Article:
Connecticut’s charter school law is old-fashioned. It lags behind nearly every other state in the country in how it handles important topics like accountability, autonomy, and transparency.

Modern charter laws —which dozens of states have now adopted— ensure public charter schools uphold their promises to our children, our communities, and our taxpayers.

Many charter schools in Connecticut are doing a great job. But their performance gets overshadowed by high-profile cases that reveal the deficiencies in Connecticut’s charter school law. In On the Road to Better Accountability, my organization’s annual analysis of state charter school policies, Connecticut ranked last among 21 similar states.

Cover of NACSA report on state charter school policies. Click to view report.
Cover of NACSA report on state charter school policies. Click to view report.

This is an opportunity to do more and to do better for Connecticut’s school children, and the policies that Connecticut needs to implement are no mystery. After more than 20 years of charter school history, we know which policies are needed to right the ship.

Two current proposals put forth by Gov. Dannel Malloy and the legislature would do much to ensure Connecticut taxpayers that charter schools are spending their money wisely and being well-managed. School management would be required to undergo criminal background checks and submit to regular monitoring, helping identify signs of mismanagement early.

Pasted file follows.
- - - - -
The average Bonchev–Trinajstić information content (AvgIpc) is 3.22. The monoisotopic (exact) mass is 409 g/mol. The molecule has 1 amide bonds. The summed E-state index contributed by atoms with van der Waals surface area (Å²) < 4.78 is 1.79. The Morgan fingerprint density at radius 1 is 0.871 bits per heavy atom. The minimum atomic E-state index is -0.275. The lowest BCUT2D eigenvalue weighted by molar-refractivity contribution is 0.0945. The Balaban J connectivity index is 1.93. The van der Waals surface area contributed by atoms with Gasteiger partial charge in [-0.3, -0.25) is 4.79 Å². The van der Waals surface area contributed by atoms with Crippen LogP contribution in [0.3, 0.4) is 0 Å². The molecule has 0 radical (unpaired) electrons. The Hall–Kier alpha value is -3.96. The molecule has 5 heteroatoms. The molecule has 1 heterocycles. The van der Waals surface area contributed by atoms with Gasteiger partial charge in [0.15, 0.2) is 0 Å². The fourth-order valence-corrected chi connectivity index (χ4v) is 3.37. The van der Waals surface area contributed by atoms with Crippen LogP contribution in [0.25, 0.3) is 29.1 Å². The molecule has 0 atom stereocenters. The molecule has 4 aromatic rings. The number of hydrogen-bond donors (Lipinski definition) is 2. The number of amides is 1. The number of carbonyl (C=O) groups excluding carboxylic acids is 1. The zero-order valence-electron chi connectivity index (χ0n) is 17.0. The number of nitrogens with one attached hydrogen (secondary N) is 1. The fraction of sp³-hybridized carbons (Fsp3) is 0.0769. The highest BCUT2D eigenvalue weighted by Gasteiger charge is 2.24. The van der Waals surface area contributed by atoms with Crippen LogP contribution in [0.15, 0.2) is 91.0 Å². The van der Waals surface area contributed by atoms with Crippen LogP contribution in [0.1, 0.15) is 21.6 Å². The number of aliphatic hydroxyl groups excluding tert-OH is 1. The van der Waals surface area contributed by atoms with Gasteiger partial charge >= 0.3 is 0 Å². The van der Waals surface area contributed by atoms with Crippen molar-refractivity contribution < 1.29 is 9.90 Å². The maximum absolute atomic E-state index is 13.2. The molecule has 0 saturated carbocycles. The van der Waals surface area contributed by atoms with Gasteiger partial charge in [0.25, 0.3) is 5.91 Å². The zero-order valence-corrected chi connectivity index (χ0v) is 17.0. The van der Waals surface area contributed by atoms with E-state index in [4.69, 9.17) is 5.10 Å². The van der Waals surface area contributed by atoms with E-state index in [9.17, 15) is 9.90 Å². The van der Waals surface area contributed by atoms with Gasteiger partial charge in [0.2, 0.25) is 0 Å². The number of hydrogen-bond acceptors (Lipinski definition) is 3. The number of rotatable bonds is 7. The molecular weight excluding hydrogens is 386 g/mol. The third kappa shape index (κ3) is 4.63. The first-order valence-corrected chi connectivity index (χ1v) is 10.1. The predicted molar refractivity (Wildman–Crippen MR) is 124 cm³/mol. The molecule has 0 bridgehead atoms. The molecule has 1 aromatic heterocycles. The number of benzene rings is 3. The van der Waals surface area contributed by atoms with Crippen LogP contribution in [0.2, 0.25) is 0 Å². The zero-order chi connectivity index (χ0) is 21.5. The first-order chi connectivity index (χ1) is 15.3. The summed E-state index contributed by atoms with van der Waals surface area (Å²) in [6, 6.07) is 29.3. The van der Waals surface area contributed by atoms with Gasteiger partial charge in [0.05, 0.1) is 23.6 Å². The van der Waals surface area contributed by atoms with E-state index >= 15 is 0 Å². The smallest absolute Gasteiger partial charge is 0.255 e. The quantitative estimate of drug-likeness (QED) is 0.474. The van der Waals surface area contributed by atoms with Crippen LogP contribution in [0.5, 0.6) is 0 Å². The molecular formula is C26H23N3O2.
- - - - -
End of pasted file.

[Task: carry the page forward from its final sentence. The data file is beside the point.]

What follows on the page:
The governor’s proposal goes further for Connecticut schoolchildren, making charter schools accountable for performance results. Schools would be required to enter into legally binding charter contracts that clarify what results the school will need to achieve in order to remain open. This is a necessary improvement that the General Assembly should embrace.

But none of the proposals have the missing piece needed to effect true and lasting change within the state’s charter sector: strong standards for the entities that approve and monitor charter schools. Professional standards help clarify exactly what an authorizer is responsible for doing and how they should do it. They not only promote consistency across decisions to open or close charter schools, but serve as a strong framework to help address unforeseen issues in the future.

We encourage the General Assembly to focus on passing comprehensive charter authorizing reform that implements all of the policies above.

Connecticut children need new, high-quality school options, and Connecticut taxpayers need an updated charter law that ensures those schools are well run and successfully monitored. Let’s do both, not one of the other.

Greg Richmond is the president and CEO of the National Association of Charter School Authorizers.  NACSA is committed to advancing excellence and accountability in the charter school sector and to increasing the number of high-quality charter schools across the nation. 

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